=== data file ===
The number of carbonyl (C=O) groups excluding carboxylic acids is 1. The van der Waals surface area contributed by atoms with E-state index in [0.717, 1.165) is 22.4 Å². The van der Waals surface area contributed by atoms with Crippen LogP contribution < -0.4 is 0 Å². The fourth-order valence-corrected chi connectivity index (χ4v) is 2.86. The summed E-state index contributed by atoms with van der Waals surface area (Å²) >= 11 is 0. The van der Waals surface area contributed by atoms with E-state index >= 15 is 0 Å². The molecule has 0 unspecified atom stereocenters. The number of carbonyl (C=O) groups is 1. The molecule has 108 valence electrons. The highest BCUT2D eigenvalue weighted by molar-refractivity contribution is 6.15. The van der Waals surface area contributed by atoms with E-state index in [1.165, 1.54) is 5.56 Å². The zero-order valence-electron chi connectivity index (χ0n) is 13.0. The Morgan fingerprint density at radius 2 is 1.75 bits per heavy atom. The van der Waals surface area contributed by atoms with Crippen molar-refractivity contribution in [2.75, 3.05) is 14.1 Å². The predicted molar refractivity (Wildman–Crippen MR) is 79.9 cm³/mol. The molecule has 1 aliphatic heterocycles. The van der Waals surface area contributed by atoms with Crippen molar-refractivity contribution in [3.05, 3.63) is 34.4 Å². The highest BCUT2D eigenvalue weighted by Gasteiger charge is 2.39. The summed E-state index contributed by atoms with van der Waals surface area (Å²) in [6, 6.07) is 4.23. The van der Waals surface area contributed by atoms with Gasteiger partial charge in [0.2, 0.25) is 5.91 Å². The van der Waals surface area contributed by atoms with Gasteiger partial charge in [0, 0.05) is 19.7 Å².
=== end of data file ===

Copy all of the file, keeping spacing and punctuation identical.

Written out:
The number of carbonyl (C=O) groups excluding carboxylic acids is 1. The van der Waals surface area contributed by atoms with E-state index in [0.717, 1.165) is 22.4 Å². The van der Waals surface area contributed by atoms with Crippen LogP contribution < -0.4 is 0 Å². The fourth-order valence-corrected chi connectivity index (χ4v) is 2.86. The summed E-state index contributed by atoms with van der Waals surface area (Å²) >= 11 is 0. The van der Waals surface area contributed by atoms with E-state index >= 15 is 0 Å². The molecule has 0 unspecified atom stereocenters. The number of carbonyl (C=O) groups is 1. The molecule has 108 valence electrons. The highest BCUT2D eigenvalue weighted by molar-refractivity contribution is 6.15. The van der Waals surface area contributed by atoms with E-state index in [1.165, 1.54) is 5.56 Å². The zero-order valence-electron chi connectivity index (χ0n) is 13.0. The Morgan fingerprint density at radius 2 is 1.75 bits per heavy atom. The van der Waals surface area contributed by atoms with Crippen molar-refractivity contribution in [2.75, 3.05) is 14.1 Å². The predicted molar refractivity (Wildman–Crippen MR) is 79.9 cm³/mol. The molecule has 1 aliphatic heterocycles. The van der Waals surface area contributed by atoms with Crippen molar-refractivity contribution in [3.05, 3.63) is 34.4 Å². The highest BCUT2D eigenvalue weighted by Gasteiger charge is 2.39. The summed E-state index contributed by atoms with van der Waals surface area (Å²) in [6, 6.07) is 4.23. The van der Waals surface area contributed by atoms with Gasteiger partial charge in [0.2, 0.25) is 5.91 Å². The van der Waals surface area contributed by atoms with Gasteiger partial charge in [0, 0.05) is 19.7 Å².